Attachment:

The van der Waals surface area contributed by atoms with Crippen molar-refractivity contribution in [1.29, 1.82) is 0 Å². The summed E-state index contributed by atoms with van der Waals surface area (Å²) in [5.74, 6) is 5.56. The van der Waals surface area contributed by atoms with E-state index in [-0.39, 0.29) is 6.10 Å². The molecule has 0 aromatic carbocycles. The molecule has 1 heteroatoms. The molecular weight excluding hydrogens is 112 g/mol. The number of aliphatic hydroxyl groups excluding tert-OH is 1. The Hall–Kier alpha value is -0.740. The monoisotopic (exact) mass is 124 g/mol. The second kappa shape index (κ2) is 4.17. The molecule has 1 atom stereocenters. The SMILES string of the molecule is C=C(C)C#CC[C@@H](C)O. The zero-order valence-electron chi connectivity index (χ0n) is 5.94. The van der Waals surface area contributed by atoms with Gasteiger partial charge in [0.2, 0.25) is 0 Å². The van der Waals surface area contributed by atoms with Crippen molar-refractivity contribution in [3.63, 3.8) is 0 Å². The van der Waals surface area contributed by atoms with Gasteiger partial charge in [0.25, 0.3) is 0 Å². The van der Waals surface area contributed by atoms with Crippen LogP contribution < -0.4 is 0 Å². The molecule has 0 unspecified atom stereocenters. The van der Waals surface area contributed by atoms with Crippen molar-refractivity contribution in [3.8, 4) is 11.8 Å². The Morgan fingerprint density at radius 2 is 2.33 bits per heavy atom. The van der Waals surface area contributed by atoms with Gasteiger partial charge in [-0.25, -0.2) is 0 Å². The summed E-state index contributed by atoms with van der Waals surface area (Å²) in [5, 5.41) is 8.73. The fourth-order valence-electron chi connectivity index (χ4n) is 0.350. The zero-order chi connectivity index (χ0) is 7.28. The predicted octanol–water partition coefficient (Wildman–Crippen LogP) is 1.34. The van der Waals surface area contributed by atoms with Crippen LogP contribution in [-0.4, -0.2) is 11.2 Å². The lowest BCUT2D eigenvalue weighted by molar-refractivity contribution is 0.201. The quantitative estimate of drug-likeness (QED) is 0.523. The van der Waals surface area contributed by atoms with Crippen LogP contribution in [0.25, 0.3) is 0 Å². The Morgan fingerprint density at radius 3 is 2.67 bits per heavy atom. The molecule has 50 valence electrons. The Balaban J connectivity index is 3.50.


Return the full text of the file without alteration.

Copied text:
The van der Waals surface area contributed by atoms with Crippen molar-refractivity contribution in [1.29, 1.82) is 0 Å². The summed E-state index contributed by atoms with van der Waals surface area (Å²) in [5.74, 6) is 5.56. The van der Waals surface area contributed by atoms with E-state index in [-0.39, 0.29) is 6.10 Å². The molecule has 0 aromatic carbocycles. The molecule has 1 heteroatoms. The molecular weight excluding hydrogens is 112 g/mol. The number of aliphatic hydroxyl groups excluding tert-OH is 1. The Hall–Kier alpha value is -0.740. The monoisotopic (exact) mass is 124 g/mol. The second kappa shape index (κ2) is 4.17. The molecule has 1 atom stereocenters. The SMILES string of the molecule is C=C(C)C#CC[C@@H](C)O. The zero-order valence-electron chi connectivity index (χ0n) is 5.94. The van der Waals surface area contributed by atoms with Gasteiger partial charge in [0.2, 0.25) is 0 Å². The van der Waals surface area contributed by atoms with Crippen molar-refractivity contribution in [3.63, 3.8) is 0 Å². The van der Waals surface area contributed by atoms with Gasteiger partial charge in [0.25, 0.3) is 0 Å². The van der Waals surface area contributed by atoms with Crippen LogP contribution < -0.4 is 0 Å². The molecule has 0 unspecified atom stereocenters. The van der Waals surface area contributed by atoms with Crippen molar-refractivity contribution in [3.8, 4) is 11.8 Å². The Morgan fingerprint density at radius 2 is 2.33 bits per heavy atom. The van der Waals surface area contributed by atoms with Gasteiger partial charge in [-0.25, -0.2) is 0 Å². The summed E-state index contributed by atoms with van der Waals surface area (Å²) in [5, 5.41) is 8.73. The fourth-order valence-electron chi connectivity index (χ4n) is 0.350. The zero-order chi connectivity index (χ0) is 7.28. The predicted octanol–water partition coefficient (Wildman–Crippen LogP) is 1.34. The van der Waals surface area contributed by atoms with Crippen LogP contribution in [-0.4, -0.2) is 11.2 Å². The lowest BCUT2D eigenvalue weighted by molar-refractivity contribution is 0.201. The quantitative estimate of drug-likeness (QED) is 0.523. The van der Waals surface area contributed by atoms with Crippen LogP contribution in [0.25, 0.3) is 0 Å². The Morgan fingerprint density at radius 3 is 2.67 bits per heavy atom. The molecule has 50 valence electrons. The Balaban J connectivity index is 3.50.